4. During the next class period, students can flesh out their research by viewing theShowdown: The Cuban Missile Crisis segment of the video and by visiting the following Web sites:

  5. After students have completed their research on the Cold War, have them turn their attention to the War on Terrorism. In addition to answering the questions in Step 1, have them look through newspapers and magazines and on the Internet for information.
  6. Ask students to combine their research on both topics in an essay that compares the experiences of adults who were young during the Cold War with their personal experiences during the War on Terrorism. Students should discuss how the two sets of experiences are alike and how they are different.
  7. Conclude the lesson by asking students if there are any lessons to be learned by looking at the Cold War in light of the War on Terrorism. Ask students what they thought brought about the end of the Cold War. What do they think is going to bring about the end of the War on Terrorism?

Back to Top


Use the following three-point rubric to evaluate students' work during this lesson.
  • Three points: Students participated actively in class discussions; wrote an interesting, informative, and creative essay comparing the Cold War with the War on Terrorism; drew insightful conclusions based on what they learned.
  • Two points: Students participated in class discussions; wrote a competent essay comparing the Cold War with the War on Terrorism; drew some conclusions based on what they learned.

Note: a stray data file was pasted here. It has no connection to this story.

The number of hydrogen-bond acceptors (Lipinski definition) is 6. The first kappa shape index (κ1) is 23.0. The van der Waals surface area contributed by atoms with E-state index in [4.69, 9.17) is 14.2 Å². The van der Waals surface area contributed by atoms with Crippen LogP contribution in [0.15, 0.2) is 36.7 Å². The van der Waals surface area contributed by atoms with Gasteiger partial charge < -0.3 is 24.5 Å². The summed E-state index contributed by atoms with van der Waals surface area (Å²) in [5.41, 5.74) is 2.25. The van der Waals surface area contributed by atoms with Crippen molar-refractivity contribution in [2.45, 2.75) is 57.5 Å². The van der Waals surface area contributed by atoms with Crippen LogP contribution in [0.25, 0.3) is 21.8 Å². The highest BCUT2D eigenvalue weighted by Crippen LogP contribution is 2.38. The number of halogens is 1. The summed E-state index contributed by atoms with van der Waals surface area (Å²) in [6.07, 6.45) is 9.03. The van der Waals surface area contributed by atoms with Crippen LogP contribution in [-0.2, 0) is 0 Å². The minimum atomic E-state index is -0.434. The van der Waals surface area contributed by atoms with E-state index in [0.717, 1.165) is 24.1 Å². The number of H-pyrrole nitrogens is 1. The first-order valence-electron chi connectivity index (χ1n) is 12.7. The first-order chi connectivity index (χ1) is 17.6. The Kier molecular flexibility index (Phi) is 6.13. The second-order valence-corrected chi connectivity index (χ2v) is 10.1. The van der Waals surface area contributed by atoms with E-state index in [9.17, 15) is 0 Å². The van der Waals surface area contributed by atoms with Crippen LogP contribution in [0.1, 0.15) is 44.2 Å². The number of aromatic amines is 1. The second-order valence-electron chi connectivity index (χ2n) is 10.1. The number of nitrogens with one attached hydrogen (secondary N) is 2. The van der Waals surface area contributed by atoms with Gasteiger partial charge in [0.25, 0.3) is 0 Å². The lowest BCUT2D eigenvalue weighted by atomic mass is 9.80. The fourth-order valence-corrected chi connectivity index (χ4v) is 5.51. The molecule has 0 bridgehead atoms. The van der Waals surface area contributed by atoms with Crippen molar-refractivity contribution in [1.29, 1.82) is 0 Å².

• One point: Students did not participate in class discussions; did not complete their essays; had difficulty drawing conclusions based on what they learned.

Back to Top


The fall of the Berlin Wall marked the end of the Cold War. Have students outline the chronology of the Berlin Wall, from its construction in 1961 to its fall in 1989, and explain how the world changed during this time period.The Escape from Berlin segment of the video has information about the wall, as do these Web sites:

Ask students to research the "space race" between the United States and the Soviet Union. Have them write a short essay that takes either the position that "the space race was part of the Cold War" or that "the space race was not part of the Cold War." Tell students they must have evidence to support their ideas.The First Woman in Space segment of the video has information on the topic, as do these Web sites: